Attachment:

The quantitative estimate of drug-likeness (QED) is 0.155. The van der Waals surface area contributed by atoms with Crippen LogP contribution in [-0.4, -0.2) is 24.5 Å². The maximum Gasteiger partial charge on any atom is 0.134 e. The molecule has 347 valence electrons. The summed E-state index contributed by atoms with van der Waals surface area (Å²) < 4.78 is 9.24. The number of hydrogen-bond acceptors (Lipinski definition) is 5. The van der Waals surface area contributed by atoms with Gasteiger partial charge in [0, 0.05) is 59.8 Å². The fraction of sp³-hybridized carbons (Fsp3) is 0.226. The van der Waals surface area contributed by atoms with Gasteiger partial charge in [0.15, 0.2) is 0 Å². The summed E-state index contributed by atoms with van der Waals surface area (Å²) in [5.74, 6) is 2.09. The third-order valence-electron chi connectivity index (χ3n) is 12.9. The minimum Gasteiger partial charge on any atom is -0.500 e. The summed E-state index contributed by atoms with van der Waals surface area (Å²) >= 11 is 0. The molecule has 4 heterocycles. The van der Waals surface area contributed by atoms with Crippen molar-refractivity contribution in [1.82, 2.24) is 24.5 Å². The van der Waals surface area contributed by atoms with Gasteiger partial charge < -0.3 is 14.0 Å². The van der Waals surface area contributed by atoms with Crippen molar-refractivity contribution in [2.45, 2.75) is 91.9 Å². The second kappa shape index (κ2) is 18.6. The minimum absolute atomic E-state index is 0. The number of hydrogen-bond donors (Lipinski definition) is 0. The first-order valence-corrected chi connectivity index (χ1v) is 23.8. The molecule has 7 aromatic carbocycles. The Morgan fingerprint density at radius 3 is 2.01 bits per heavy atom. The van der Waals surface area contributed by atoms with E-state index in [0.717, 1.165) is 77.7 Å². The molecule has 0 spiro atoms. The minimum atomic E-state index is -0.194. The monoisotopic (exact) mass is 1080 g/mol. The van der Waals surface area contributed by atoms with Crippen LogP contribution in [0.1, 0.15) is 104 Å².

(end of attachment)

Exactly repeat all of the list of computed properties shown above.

The quantitative estimate of drug-likeness (QED) is 0.155. The van der Waals surface area contributed by atoms with Crippen LogP contribution in [-0.4, -0.2) is 24.5 Å². The maximum Gasteiger partial charge on any atom is 0.134 e. The molecule has 347 valence electrons. The summed E-state index contributed by atoms with van der Waals surface area (Å²) < 4.78 is 9.24. The number of hydrogen-bond acceptors (Lipinski definition) is 5. The van der Waals surface area contributed by atoms with Gasteiger partial charge in [0, 0.05) is 59.8 Å². The fraction of sp³-hybridized carbons (Fsp3) is 0.226. The van der Waals surface area contributed by atoms with Gasteiger partial charge in [0.15, 0.2) is 0 Å². The summed E-state index contributed by atoms with van der Waals surface area (Å²) in [5.74, 6) is 2.09. The third-order valence-electron chi connectivity index (χ3n) is 12.9. The minimum Gasteiger partial charge on any atom is -0.500 e. The summed E-state index contributed by atoms with van der Waals surface area (Å²) >= 11 is 0. The molecule has 4 heterocycles. The van der Waals surface area contributed by atoms with Crippen molar-refractivity contribution in [1.82, 2.24) is 24.5 Å². The van der Waals surface area contributed by atoms with Gasteiger partial charge < -0.3 is 14.0 Å². The van der Waals surface area contributed by atoms with Crippen molar-refractivity contribution in [2.45, 2.75) is 91.9 Å². The second kappa shape index (κ2) is 18.6. The minimum absolute atomic E-state index is 0. The number of hydrogen-bond donors (Lipinski definition) is 0. The first-order valence-corrected chi connectivity index (χ1v) is 23.8. The molecule has 7 aromatic carbocycles. The Morgan fingerprint density at radius 3 is 2.01 bits per heavy atom. The van der Waals surface area contributed by atoms with E-state index in [0.717, 1.165) is 77.7 Å². The molecule has 0 spiro atoms. The minimum atomic E-state index is -0.194. The monoisotopic (exact) mass is 1080 g/mol. The van der Waals surface area contributed by atoms with Crippen LogP contribution in [0.1, 0.15) is 104 Å².